Support with having a LTC

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Sam1987
Posts: 59
Joined: Wed Jul 17, 2013 1:11 pm

Support with having a LTC

Post by Sam1987 » Wed Sep 04, 2019 6:17 pm

Hi

I don't know if this is posted in the right place, apologies if not. I'm wondering about other people's experiences of working in IAPT with a long term health condition. I'm having to try and get gp appointments, clinic appointments, etc outside of working hours or take annual leave for appointments. Is this something that is supposed to happen? Or might it depend on the employer?

I'm not feeling all that supported at work at present, which makes me lose motivation for the day and I have had sick days since I started in April this year. My probationary period has been extended a further three months on top of the initial three months for a variety of reasons, which personally I think are a bit petty. I've had my manager say to me before "you're not getting paid for sick days you take", I'm quite aware of this but its as though I should be at work when I cannot fully function. She is also supposed to be trained in LTCs and apparently knows nothing about mine! Which I find baffling. I'm finding everything frustrating at the moment, hence why this post may appear bitter and as though I'm hard done by.

I'd appreciate other's responses on my initial question. Thanks!
IAPT the tiger

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hawke
Posts: 107
Joined: Tue Feb 07, 2017 11:10 am

Re: Support with having a LTC

Post by hawke » Wed Sep 04, 2019 8:08 pm

I'm sorry you're having such a bad time of it. I am assuming you are fairly new in post, and I think it especially hard to deal with it when you're new in a service.

I also have a LTHC, and have generally had good experiences with services (including 2 IAPT services), but it definitely varies between employers and even managers within the same team. Heck, even the same manager has treated me very differently at times, depending on anything from their current mood to the pressures on the service. I have found HR departments to be pretty useless, but I have now joined a union to make sure I have back up in the NHS if ever needed.

My understanding is that legally they have to let you go to appointments during work hours if you have a disability, but they can ask for it to be A/L or flexi-time, depending on what is in your contract. I much prefer flexi-time and so pretty assertively seek that from any services I work for. I book things in my admin slots, and then make up the admin time elsewhere, at home if I can. But sometimes missing therapy appointments is unavoidable, so I would often cover a course for a colleague to make up for it. I found the more pro-active I was about arranging things, the more autonomy I was given. I have also found that presenteeism matters - if I am seen to be working late a few times, people seem less fussed when I have an appointment. (I acknowledge that being commitment free in the evenings makes that possible, whereas for others it won't be... and that I may be fuelling the problem of services not treating people well by my willingness to 'make up for my disability'.)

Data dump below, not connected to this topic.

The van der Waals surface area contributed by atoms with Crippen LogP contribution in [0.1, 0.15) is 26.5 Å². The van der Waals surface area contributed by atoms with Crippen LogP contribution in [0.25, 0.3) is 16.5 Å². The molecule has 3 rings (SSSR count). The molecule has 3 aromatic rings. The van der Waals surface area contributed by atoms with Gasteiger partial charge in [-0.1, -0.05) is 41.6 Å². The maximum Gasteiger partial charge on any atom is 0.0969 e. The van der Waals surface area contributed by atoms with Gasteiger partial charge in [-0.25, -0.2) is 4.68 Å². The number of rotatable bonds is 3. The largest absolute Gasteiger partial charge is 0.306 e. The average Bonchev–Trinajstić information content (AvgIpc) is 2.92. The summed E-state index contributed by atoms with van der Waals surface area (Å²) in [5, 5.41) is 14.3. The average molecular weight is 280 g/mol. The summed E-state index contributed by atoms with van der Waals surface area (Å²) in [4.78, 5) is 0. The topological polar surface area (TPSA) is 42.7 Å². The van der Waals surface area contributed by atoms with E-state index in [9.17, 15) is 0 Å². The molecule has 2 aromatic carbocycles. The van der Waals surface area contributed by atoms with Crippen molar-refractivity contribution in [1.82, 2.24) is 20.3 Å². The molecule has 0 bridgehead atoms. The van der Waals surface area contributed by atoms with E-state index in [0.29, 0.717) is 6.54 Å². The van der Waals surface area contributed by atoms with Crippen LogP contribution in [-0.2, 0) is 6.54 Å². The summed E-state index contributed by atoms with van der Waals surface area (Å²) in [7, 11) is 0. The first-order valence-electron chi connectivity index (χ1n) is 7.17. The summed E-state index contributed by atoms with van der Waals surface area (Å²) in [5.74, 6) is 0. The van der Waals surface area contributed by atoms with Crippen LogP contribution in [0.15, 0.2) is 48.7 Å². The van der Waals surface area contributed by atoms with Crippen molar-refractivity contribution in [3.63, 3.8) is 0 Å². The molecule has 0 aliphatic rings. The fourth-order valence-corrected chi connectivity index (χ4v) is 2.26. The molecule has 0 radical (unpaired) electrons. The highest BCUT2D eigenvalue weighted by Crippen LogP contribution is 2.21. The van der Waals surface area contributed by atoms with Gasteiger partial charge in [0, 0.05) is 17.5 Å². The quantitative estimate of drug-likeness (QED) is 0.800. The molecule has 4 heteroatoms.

I was very lucky when I was diagnosed that I worked in a team with several other people with LTHC. The main thing they taught me was to be compassionate to myself, which makes it much easier to be assertive about what you need and less stressed about inevitably needing some time off. Find your LTHC tribe!

One IAPT manager shared with me that it was much harder for her to deal with occasional and unpredictable sick days compared to more planned sick leave. Obviously LTHC don't tend to be that predictable! But for example, she found it helpful to be kept updated about potential flare ups so she could do some provisional planning for cover, rather than me hiding it until I was actually in one and calling in sick at 8am. Having since worked in an IAPT SMT and been part of the cover rota, I can also see how useful it is to know even half a day in advance that you might be called upon.

While I think there is definitely a skill to managing a LTHC in the helping professions, ultimately some services will just treat you better than others. If you're not feeling supported, do what you can to try and improve it, but ultimately your health is more important than any job.

Sam1987
Posts: 59
Joined: Wed Jul 17, 2013 1:11 pm

Re: Support with having a LTC

Post by Sam1987 » Mon Sep 09, 2019 1:14 pm

Hi Hawke,

I'm new to this position and this service, but I have worked in IAPT since 2013. I've recently finished my CBT training and currently in a qualified post, but actually not fully qualified yet! (although full caseload). To add to everything mentioned in my initial post, I had a meeting this morning with my manager and now my absence is being monitored. I explained that there was not much that can be done with having this condition and how it can be unpredictable at times. I had time off last week as I was not coping well at all, to the point of feeling suicidal, and I told my manager this and the response was "Do you feel well enough emotionally to see clients?" I didn't know what to say as I'd just been told that my absence is being monitored! So I felt quite cornered at that point, it felt as though I should be here seeing a full caseload day after day and making them money for the sake of my own wellbeing. I've been in a difficult place, should I say, with my mood for a few months now and with work issues on top it does not make it any easier and I feel trapped at the moment. My apologies for sounding like I am moaning, but this is the first IAPT service I've worked in where I've felt 0% supported.

Your thoughts on this would be appreciate, if possible.

Thanks :)
IAPT the tiger

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